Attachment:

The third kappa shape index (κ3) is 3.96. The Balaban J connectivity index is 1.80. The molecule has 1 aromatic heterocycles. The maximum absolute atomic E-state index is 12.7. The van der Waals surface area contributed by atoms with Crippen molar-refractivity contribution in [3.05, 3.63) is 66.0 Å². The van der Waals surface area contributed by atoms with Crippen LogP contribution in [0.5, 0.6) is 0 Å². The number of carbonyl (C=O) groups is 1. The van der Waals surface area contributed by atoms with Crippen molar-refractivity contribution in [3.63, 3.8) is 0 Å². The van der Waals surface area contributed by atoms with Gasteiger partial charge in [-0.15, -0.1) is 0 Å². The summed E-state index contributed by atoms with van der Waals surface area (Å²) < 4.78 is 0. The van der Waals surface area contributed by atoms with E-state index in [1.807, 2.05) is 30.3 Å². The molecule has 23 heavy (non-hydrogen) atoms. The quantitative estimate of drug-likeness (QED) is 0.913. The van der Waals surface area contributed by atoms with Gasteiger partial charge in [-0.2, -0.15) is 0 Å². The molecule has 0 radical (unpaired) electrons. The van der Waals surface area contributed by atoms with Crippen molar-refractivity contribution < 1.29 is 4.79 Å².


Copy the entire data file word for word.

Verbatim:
The third kappa shape index (κ3) is 3.96. The Balaban J connectivity index is 1.80. The molecule has 1 aromatic heterocycles. The maximum absolute atomic E-state index is 12.7. The van der Waals surface area contributed by atoms with Crippen molar-refractivity contribution in [3.05, 3.63) is 66.0 Å². The van der Waals surface area contributed by atoms with Crippen LogP contribution in [0.5, 0.6) is 0 Å². The number of carbonyl (C=O) groups is 1. The van der Waals surface area contributed by atoms with Crippen molar-refractivity contribution in [3.63, 3.8) is 0 Å². The van der Waals surface area contributed by atoms with Gasteiger partial charge in [-0.15, -0.1) is 0 Å². The summed E-state index contributed by atoms with van der Waals surface area (Å²) < 4.78 is 0. The van der Waals surface area contributed by atoms with E-state index in [1.807, 2.05) is 30.3 Å². The molecule has 23 heavy (non-hydrogen) atoms. The quantitative estimate of drug-likeness (QED) is 0.913. The van der Waals surface area contributed by atoms with Gasteiger partial charge in [-0.2, -0.15) is 0 Å². The molecule has 0 radical (unpaired) electrons. The van der Waals surface area contributed by atoms with Crippen molar-refractivity contribution < 1.29 is 4.79 Å².